November 9, 2021 Dena Jensen
I provided a public comment during Whatcom County Council’s Open Session tonight. You can send your comments to firstname.lastname@example.org.
Both the County Council and Bellingham City Council Committees of the Whole just received presentations this week on interim sheltering options and current related strategies of the County Health Department and City of Bellingham staff. The slide included in this post is from the Health Department’s presentation to County Council Members. (https://whatcom.legistar.com/View.ashx?M=F&ID=9949795&GUID=483B1AC2-E13B-4543-B24C-ABD49F515676) COB’s Tara Sundin from their Planning and Development department highlighted the same talking points to City Council Members on Monday.
To me, the two top points are in interesting juxtaposition. Partnering with organizations that have experience seems like a defense method against considering building upon the current powerful resource of their community, which both Councils and their staff members are failing to do in an equitable way.
I talk about the lack of safety at Base Camp and congregate shelters in my comment, not to scare people away from those shelters, but to acknowledge that people who are scared to go there have a sound basis for their fears and those fears should not be minimized or discredited by our City and County leaders and government agency staff members.
Here’s what I said:
Dena Jensen, Birch Bay. Good evening Council Members and community members. Tonight I acknowledge that I am residing on the traditional, ancestral, and unceded territory of the Lummi, Nooksack, Samish and Semiahmoo peoples. I acknowledge them as the original inhabitants of this land with which they have an ongoing relationship, and as those whose access to these lands we must work to return and nurture.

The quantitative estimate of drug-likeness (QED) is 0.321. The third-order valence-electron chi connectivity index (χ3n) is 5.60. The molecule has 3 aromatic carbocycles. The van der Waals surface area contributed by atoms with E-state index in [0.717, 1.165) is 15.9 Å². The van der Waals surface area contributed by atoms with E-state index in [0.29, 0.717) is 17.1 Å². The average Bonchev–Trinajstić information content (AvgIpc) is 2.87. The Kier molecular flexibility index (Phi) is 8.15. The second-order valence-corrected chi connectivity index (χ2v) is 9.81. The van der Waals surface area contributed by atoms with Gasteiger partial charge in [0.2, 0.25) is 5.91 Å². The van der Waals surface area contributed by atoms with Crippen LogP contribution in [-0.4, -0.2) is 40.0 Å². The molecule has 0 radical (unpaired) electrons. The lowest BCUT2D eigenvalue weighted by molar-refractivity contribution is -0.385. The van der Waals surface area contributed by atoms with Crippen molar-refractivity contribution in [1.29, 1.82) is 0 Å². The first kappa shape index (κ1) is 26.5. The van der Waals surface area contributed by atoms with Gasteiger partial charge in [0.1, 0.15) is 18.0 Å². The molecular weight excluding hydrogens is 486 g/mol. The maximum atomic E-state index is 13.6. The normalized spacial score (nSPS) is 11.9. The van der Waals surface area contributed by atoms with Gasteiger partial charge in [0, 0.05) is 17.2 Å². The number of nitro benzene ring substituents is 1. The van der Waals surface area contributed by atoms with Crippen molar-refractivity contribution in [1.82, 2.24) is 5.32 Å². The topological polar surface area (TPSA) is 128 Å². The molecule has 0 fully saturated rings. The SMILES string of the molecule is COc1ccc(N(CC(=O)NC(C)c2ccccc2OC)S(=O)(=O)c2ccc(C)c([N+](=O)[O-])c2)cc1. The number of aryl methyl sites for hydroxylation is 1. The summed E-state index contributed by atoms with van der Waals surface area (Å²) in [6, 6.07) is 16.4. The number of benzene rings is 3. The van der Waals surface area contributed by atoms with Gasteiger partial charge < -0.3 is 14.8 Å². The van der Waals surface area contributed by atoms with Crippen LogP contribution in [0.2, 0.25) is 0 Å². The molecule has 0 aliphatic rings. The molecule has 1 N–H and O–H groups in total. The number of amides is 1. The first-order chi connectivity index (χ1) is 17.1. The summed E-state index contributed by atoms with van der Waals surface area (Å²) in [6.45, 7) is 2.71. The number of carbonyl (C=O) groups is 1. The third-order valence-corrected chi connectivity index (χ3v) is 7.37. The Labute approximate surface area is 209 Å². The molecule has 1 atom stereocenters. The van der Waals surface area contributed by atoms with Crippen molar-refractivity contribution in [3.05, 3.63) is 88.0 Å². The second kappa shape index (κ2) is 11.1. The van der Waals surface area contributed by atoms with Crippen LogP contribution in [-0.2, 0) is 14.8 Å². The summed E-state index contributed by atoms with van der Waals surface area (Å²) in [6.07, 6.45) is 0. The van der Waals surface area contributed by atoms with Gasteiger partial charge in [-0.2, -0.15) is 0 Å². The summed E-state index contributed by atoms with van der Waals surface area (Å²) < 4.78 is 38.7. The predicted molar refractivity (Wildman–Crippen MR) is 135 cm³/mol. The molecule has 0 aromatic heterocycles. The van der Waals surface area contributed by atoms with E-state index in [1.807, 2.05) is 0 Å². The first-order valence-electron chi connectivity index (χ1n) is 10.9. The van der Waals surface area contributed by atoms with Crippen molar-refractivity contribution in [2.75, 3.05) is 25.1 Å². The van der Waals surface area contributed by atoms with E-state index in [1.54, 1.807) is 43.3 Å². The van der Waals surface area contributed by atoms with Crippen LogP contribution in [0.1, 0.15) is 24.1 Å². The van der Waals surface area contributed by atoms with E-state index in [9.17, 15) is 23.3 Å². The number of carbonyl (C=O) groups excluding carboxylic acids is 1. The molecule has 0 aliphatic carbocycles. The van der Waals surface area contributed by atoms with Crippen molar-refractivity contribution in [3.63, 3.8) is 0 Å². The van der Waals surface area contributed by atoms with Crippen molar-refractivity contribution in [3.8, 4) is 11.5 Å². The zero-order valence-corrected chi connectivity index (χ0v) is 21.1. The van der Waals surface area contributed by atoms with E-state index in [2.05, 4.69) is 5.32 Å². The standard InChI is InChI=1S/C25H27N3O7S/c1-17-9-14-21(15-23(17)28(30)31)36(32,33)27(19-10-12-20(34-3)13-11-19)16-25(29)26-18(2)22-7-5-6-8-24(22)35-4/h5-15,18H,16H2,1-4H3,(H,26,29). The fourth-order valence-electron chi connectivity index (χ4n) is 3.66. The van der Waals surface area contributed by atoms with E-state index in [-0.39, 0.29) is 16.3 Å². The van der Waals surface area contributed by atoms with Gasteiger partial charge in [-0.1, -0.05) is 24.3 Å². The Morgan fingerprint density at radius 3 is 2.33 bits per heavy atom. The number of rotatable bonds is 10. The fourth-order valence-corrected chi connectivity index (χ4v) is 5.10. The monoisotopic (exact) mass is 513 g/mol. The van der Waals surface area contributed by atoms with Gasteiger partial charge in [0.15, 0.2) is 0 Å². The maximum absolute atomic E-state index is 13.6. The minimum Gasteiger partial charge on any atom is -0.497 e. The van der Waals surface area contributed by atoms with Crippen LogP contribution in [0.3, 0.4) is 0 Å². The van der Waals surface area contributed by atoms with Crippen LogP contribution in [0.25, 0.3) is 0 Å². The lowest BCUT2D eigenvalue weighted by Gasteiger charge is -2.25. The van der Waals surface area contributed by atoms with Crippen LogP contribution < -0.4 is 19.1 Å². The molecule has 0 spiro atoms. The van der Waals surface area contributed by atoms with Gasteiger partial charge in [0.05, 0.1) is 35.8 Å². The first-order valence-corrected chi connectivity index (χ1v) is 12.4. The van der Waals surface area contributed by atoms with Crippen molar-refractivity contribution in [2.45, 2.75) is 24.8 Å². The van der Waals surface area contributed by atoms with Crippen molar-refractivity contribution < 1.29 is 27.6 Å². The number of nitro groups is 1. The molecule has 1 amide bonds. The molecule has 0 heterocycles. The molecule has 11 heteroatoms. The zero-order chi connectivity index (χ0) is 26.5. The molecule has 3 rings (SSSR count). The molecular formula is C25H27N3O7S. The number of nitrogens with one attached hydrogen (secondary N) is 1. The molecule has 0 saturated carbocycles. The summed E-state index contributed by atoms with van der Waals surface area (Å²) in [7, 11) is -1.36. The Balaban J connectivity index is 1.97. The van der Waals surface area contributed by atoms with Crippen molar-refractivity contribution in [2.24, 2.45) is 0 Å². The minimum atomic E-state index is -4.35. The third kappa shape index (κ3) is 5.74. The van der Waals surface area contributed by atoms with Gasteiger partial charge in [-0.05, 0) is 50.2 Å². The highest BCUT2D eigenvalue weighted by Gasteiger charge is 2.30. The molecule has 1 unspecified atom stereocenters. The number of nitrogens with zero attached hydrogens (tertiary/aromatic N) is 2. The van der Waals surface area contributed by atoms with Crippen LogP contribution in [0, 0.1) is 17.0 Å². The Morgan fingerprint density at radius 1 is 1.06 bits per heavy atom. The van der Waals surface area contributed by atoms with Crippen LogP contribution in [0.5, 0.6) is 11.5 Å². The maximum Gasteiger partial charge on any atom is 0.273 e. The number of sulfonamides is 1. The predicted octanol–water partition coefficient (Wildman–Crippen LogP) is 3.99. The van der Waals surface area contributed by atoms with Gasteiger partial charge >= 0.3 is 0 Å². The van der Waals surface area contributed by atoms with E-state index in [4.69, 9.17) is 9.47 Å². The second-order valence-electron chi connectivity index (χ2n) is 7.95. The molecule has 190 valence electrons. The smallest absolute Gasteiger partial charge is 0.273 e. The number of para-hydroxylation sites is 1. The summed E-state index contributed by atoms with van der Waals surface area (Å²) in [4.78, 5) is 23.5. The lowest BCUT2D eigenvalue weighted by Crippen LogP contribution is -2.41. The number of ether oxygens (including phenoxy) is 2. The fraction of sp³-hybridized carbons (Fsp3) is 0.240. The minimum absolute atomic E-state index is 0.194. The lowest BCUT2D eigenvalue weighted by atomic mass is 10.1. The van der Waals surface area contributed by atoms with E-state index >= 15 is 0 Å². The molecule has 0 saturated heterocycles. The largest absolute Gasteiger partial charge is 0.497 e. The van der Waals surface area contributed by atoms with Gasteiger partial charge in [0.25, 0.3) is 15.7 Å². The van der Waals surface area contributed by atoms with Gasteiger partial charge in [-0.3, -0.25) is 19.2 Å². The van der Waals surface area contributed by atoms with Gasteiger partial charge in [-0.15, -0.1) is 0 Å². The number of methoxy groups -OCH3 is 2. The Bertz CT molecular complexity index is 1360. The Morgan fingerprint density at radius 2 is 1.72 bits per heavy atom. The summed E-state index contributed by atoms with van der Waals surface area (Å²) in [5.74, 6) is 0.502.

I know you all received a presentation at your Committee of the Whole meeting today related to interim shelter options, which I haven’t gotten to hear yet, but I did hear much of the presentation that was given yesterday to the Bellingham City Council on those sheltering options.
I appreciate efforts that have expanded the availability of tiny homes, and young adult sheltering for this winter. And the overflow shelter for Lighthouse Mission’s Base Camp is a positive move toward potentially making those two congregate settings safer.
It was said yesterday that the City of Bellingham partners with organizations that have experience and can offer safety to the people that they shelter.
And I want to clarify that Base Camp is not always a safe facility. I don’t think that it’s possible for any congregate shelter to be completely safe. And the reason that I think it’s important for that to be recognized by our elected leaders and staff members who are communicating to the public, is that one of the reasons that people do not want to return to Base Camp, at least for periods of time, is that they have been present when things were unsafe there.
Another reason it is important for people to know this, is that people who go to check in at Base Camp while the Christ the King overflow shelter is open, may not be sent to the the overflow shelter. Base Camp sends along people to the Christ the King shelter if they feel they are a good fit for that location. Therefore, if someone experienced an unsafe stay at Base Camp, they are not assured to be allowed to stay elsewhere.
I have been requesting Bellingham Police case reports for Base Camp and am receiving them, no more than 20 a month, because that is all the public records staff says they can handle releasing to members of the public. And Base Camp, From February of 2021 on through September of 2021 averages about 20, or slightly more, Bellingham Police case reports a month, and there are a variety of different types of alleged threats, assaults, improper conduct, and damage, that occur there.
If this is not something that is being tracked by the Health Department and other officials, it should be. And, remember that those case reports just cover the times unsafe incidents were officially reported.
We need more shelter options this winter. And I call on all of you to not perpetuate the narrative that most people don’t go to Base Camp because they don’t want to follow the rules.